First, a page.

As an honorary member of the family she is privy to much of their daily life, but some of the intricacies are lost on her. Some of the experiences of working for an eccentric, independent publisher in the pre-digital era found their way into her novel The Editor's Wife (Century, 2007). Raised in a very conservative household, only child Abigail lives out a dull life with Mother and Father in suburbia filled with net curtains and clipped lawns. Clare’s writing makes me feel like I am there as the character, and therefore invested in what happens. Perfect holiday reading, but I don't mean by that to disparage the writing or brand it as merely lightweight.

If you are new to this author I strongly recommend "In a Good Light" as well as "Small Pleasures" instead. It starts with a present situation and then goes back in time for most of the book until everything is explained and you get back to where you started. To calculate the overall star rating and percentage breakdown by star, we don’t use a simple average. We don’t share your credit card details with third-party sellers, and we don’t sell your information to others.Overall I really enjoyed it and would recommend it if you’re looking for a read that will take you back to navigating teenage friendships and family life.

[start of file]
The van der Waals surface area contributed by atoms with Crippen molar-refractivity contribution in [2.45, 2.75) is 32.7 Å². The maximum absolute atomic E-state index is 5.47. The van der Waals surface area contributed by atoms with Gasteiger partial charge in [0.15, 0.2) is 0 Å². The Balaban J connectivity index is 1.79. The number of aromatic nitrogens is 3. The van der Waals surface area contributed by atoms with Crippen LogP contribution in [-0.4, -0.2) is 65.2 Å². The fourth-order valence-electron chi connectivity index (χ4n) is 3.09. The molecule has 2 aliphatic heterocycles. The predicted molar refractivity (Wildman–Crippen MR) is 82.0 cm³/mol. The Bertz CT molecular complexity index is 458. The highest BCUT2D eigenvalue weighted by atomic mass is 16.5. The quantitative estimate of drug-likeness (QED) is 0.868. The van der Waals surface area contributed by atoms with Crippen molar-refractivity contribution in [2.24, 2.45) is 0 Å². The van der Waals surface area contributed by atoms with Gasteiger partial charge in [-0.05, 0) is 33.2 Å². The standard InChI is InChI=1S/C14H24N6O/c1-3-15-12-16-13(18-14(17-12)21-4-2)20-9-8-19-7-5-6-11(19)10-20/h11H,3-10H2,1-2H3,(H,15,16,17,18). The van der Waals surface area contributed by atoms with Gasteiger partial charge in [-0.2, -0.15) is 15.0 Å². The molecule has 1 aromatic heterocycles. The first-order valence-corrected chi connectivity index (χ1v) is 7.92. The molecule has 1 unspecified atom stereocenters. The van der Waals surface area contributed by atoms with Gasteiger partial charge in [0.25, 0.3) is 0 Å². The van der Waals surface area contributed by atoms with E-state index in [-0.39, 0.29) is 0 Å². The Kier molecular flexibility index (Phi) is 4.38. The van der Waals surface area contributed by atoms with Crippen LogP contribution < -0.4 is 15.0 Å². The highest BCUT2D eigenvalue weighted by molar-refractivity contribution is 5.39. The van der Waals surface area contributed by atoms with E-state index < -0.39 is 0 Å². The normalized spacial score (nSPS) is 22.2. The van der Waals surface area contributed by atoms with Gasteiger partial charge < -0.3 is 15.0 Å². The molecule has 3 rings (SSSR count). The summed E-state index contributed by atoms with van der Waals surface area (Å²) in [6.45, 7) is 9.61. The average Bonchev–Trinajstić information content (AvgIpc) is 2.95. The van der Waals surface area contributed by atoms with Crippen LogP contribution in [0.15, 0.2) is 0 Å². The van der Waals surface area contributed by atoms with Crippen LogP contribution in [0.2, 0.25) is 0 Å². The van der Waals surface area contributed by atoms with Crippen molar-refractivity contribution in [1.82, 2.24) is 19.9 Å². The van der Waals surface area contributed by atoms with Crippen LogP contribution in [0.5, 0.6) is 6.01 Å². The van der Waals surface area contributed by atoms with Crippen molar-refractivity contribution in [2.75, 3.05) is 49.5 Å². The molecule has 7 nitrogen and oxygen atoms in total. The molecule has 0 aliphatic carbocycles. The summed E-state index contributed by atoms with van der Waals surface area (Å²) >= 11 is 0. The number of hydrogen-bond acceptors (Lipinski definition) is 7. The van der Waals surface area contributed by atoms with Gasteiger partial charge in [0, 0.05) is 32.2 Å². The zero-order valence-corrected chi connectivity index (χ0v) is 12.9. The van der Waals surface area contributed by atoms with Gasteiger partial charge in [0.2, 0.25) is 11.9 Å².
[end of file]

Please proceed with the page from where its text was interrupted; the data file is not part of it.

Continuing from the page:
I was surprised when I found out this book had originally been published in 1998 as it felt like it could have been written this year - always the sign of a good read! In due course she went on to become a fiction and non-fiction editor there herself, until leaving to raise a family and concentrate on her own writing. You never know what goes on behind closed doors, and never has this been more true than in the story of Abigail Jex (née Onions) and her memories of her childhood friend Frances Radley. Some of the experiences of working for an eccentric, independent publisher in the pre-digital era found their way into her novel The Editor’s Wife (Century, 2007).I am delighted to see that Audible are going to release some of Clare Chambers' books (including this one) before the end of the month. The smart wit and brilliant characters remind me a little of Kate Atkinson but comparisons are in some ways unfair because this author has her own unique voice and style and should be recognised in her own right, which now after the success of Small Pleasures I hope and think she is. I am so glad I did, I really enjoyed the story and the way events unfold from the perspective of Abigail, the main character. And then it seemed slightly unbelievable that Abigail would have had so little luck in love between the ages of 18 and 31.

  • Fruugo ID: 258392218-563234582
  • EAN: 764486781913
  • Sold by: Fruugo